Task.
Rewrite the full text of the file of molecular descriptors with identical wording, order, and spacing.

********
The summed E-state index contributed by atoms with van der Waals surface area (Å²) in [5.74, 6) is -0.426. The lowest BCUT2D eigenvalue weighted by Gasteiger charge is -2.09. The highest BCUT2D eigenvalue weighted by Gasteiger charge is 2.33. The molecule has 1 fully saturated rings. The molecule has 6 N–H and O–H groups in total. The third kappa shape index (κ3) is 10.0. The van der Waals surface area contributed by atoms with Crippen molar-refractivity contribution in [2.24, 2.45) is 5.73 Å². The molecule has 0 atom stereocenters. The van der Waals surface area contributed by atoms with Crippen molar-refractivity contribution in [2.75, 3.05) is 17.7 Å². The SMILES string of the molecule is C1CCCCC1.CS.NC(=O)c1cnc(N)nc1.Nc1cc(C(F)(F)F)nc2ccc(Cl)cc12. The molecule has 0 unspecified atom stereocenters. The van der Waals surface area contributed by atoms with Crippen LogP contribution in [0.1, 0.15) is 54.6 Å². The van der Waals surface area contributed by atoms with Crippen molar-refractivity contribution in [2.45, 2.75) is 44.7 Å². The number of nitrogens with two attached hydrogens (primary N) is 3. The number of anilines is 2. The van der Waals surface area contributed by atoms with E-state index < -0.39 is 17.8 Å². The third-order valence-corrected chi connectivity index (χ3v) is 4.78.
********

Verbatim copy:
The summed E-state index contributed by atoms with van der Waals surface area (Å²) in [5.74, 6) is -0.426. The lowest BCUT2D eigenvalue weighted by Gasteiger charge is -2.09. The highest BCUT2D eigenvalue weighted by Gasteiger charge is 2.33. The molecule has 1 fully saturated rings. The molecule has 6 N–H and O–H groups in total. The third kappa shape index (κ3) is 10.0. The van der Waals surface area contributed by atoms with Crippen molar-refractivity contribution in [2.24, 2.45) is 5.73 Å². The molecule has 0 atom stereocenters. The van der Waals surface area contributed by atoms with Crippen molar-refractivity contribution in [2.75, 3.05) is 17.7 Å². The SMILES string of the molecule is C1CCCCC1.CS.NC(=O)c1cnc(N)nc1.Nc1cc(C(F)(F)F)nc2ccc(Cl)cc12. The molecule has 0 unspecified atom stereocenters. The van der Waals surface area contributed by atoms with Crippen LogP contribution in [0.1, 0.15) is 54.6 Å². The van der Waals surface area contributed by atoms with Crippen molar-refractivity contribution in [2.45, 2.75) is 44.7 Å². The number of nitrogens with two attached hydrogens (primary N) is 3. The number of anilines is 2. The van der Waals surface area contributed by atoms with E-state index < -0.39 is 17.8 Å². The third-order valence-corrected chi connectivity index (χ3v) is 4.78.